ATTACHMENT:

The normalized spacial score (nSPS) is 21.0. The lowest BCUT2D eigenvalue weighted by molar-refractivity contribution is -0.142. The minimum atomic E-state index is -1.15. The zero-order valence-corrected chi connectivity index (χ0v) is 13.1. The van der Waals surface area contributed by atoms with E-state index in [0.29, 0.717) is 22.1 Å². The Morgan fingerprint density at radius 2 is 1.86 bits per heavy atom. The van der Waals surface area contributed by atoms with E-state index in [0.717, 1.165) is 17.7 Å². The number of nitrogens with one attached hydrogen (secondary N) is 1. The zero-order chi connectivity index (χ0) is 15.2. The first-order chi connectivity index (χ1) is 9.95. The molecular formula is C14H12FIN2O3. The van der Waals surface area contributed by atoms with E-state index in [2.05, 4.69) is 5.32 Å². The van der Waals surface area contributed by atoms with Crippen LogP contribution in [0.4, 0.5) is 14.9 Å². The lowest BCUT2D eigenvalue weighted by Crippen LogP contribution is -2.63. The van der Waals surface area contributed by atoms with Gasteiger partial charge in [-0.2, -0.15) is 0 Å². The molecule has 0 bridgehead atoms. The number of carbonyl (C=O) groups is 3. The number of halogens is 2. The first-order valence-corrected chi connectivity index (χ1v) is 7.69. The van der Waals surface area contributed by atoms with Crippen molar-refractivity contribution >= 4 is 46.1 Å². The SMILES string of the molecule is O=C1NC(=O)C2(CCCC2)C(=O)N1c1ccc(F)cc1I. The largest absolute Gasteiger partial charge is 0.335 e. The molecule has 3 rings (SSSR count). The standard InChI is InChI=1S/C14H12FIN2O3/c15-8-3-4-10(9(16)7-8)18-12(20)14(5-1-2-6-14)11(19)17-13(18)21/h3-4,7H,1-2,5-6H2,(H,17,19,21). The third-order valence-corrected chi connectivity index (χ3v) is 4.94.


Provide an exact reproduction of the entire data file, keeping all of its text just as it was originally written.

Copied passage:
The normalized spacial score (nSPS) is 21.0. The lowest BCUT2D eigenvalue weighted by molar-refractivity contribution is -0.142. The minimum atomic E-state index is -1.15. The zero-order valence-corrected chi connectivity index (χ0v) is 13.1. The van der Waals surface area contributed by atoms with E-state index in [0.29, 0.717) is 22.1 Å². The Morgan fingerprint density at radius 2 is 1.86 bits per heavy atom. The van der Waals surface area contributed by atoms with E-state index in [0.717, 1.165) is 17.7 Å². The number of nitrogens with one attached hydrogen (secondary N) is 1. The zero-order chi connectivity index (χ0) is 15.2. The first-order chi connectivity index (χ1) is 9.95. The molecular formula is C14H12FIN2O3. The van der Waals surface area contributed by atoms with E-state index in [2.05, 4.69) is 5.32 Å². The van der Waals surface area contributed by atoms with Crippen LogP contribution in [0.4, 0.5) is 14.9 Å². The lowest BCUT2D eigenvalue weighted by Crippen LogP contribution is -2.63. The van der Waals surface area contributed by atoms with Gasteiger partial charge in [-0.2, -0.15) is 0 Å². The molecule has 0 bridgehead atoms. The number of carbonyl (C=O) groups is 3. The number of halogens is 2. The first-order valence-corrected chi connectivity index (χ1v) is 7.69. The van der Waals surface area contributed by atoms with Crippen molar-refractivity contribution >= 4 is 46.1 Å². The SMILES string of the molecule is O=C1NC(=O)C2(CCCC2)C(=O)N1c1ccc(F)cc1I. The largest absolute Gasteiger partial charge is 0.335 e. The molecule has 3 rings (SSSR count). The standard InChI is InChI=1S/C14H12FIN2O3/c15-8-3-4-10(9(16)7-8)18-12(20)14(5-1-2-6-14)11(19)17-13(18)21/h3-4,7H,1-2,5-6H2,(H,17,19,21). The third-order valence-corrected chi connectivity index (χ3v) is 4.94.